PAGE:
Friday's session was all about utilizing the YouTube Editor to trim video, add audio, and post annotations. The MSD of Steuben County staff has received quite a bit of training (and more to come) in regard to utilizing Screencastify to create video lessons. The whole purpose is to use video to give opportunities to personalize learning using the blended learning model. Sometimes the teachers want to be able to edit their videos. There is nothing more frustrating than making mistakes during your lesson that cause the teacher to completely start over. Fortunately, teachers can upload their videos from Screencastify straight to YouTube. This allows the teacher to trim off the parts where they made mistakes. In the long run, this can alleviate some of the frustrations a teacher may experience when attempting to create video lessons.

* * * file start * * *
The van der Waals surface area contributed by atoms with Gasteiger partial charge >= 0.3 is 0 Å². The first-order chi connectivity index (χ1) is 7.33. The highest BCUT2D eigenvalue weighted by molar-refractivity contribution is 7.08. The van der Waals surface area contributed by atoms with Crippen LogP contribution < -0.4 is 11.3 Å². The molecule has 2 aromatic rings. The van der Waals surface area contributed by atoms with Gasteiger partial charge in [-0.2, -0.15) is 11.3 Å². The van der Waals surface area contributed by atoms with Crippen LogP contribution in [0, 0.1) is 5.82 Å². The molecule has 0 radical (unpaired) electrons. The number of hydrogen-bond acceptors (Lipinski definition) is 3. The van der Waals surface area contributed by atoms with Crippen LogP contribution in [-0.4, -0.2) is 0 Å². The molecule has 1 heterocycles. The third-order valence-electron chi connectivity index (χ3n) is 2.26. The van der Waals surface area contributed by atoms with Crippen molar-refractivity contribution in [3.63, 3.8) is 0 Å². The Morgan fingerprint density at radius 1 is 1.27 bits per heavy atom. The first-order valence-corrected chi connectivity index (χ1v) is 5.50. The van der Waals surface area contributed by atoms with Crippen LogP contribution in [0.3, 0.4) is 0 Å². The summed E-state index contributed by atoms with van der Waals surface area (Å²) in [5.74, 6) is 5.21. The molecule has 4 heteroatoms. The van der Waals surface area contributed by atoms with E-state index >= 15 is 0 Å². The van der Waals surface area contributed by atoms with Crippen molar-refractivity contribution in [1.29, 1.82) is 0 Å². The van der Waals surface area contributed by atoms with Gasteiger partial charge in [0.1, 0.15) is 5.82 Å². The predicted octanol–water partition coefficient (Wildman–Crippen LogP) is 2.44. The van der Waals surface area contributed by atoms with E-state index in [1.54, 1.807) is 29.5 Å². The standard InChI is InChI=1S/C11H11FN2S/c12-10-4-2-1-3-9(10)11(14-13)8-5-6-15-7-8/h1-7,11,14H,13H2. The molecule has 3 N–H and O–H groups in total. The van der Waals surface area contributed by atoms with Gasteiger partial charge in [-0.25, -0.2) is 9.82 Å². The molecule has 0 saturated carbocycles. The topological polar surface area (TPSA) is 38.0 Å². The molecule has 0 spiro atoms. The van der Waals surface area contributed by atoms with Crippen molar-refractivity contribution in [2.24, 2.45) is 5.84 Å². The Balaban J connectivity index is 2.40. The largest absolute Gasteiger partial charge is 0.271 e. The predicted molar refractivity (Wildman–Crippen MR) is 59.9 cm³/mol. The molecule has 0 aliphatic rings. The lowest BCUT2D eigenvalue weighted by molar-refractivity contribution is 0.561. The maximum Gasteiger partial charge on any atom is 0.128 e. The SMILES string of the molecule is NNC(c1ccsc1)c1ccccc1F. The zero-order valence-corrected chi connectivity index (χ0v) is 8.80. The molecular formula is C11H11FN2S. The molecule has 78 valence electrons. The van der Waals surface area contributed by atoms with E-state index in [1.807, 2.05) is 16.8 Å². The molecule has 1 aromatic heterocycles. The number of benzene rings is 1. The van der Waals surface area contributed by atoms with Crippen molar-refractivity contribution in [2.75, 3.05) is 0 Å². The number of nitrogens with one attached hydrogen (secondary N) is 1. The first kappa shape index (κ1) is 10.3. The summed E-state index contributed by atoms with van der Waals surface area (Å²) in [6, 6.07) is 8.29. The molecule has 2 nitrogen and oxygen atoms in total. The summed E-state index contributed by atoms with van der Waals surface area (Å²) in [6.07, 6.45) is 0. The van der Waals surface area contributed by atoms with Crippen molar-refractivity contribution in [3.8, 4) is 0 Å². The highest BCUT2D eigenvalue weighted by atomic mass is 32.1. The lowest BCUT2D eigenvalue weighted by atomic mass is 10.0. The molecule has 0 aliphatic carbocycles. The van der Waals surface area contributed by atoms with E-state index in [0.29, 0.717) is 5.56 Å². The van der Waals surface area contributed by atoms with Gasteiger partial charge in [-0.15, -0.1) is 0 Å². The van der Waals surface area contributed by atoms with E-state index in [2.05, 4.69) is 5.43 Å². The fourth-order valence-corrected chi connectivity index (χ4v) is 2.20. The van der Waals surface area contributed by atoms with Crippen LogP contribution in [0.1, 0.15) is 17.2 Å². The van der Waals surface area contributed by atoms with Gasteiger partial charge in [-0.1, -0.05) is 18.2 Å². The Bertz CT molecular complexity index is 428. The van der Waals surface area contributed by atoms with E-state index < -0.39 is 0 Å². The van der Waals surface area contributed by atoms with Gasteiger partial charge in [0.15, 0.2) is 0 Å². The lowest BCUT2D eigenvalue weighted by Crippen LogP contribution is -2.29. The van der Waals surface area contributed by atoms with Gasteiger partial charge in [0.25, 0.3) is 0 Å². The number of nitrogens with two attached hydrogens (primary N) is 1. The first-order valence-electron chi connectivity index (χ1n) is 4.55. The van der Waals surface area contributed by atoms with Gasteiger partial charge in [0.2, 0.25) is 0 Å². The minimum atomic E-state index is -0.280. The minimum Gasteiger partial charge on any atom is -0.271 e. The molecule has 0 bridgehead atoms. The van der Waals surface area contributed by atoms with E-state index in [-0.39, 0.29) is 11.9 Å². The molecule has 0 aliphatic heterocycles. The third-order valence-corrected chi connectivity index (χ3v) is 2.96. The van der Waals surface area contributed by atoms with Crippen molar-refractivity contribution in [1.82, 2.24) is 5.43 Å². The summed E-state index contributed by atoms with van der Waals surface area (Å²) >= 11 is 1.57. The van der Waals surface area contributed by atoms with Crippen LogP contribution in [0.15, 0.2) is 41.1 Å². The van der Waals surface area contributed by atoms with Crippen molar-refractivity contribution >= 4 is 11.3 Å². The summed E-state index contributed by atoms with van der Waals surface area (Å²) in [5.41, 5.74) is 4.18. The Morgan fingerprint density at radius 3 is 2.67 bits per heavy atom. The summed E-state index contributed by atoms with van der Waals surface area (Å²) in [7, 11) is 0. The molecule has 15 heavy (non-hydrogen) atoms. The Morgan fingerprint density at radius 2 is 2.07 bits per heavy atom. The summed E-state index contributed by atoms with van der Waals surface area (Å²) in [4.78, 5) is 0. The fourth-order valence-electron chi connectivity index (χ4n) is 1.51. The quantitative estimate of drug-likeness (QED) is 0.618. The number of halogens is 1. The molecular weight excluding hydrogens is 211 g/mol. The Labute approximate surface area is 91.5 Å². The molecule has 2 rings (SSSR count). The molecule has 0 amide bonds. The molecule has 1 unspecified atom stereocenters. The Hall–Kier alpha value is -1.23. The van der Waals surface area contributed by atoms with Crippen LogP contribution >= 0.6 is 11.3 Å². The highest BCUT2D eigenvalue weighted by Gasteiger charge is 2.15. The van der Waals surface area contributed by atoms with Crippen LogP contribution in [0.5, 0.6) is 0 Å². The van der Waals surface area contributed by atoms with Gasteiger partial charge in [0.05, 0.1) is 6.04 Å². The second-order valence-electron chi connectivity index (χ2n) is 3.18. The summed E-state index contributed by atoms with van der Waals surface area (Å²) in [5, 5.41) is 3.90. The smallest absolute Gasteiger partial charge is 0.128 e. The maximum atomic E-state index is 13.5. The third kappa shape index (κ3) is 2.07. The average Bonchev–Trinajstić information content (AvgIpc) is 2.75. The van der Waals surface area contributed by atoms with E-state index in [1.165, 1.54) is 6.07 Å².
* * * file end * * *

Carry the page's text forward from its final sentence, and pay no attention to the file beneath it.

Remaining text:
Overall the session was a lot of fun. We had a few technical hiccups here and there, but I was able to cover the topic within an hour. I look forward to more opportunities to hold these sessions. So be looking out for alerts about future High Tech hangout sessions! 

For your convenience, I edited the entire session and cut it into seven different parts. I hope you find it helpful so you can skip directly to the parts you need when editing a video with YouTube. However, if you want to view the session in it entirety, you can click here to view it. Please note that I put the edited versions in a playlist. So you need to click on the  to view the entire list of videos. 

Friday, February 19, 2016

Bam! Radio Network

The commute

I have a little commute on my way to work each day. It takes me roughly 30 minutes to get to work depending on where I start my day at MSD of Steuben County. Many teachers have a similar scenario as I. Just like most commuters, I listen to the radio to pass the time. It makes driving much more palatable. As of late, I've been contemplating the time that I travel. Am I making the most of it?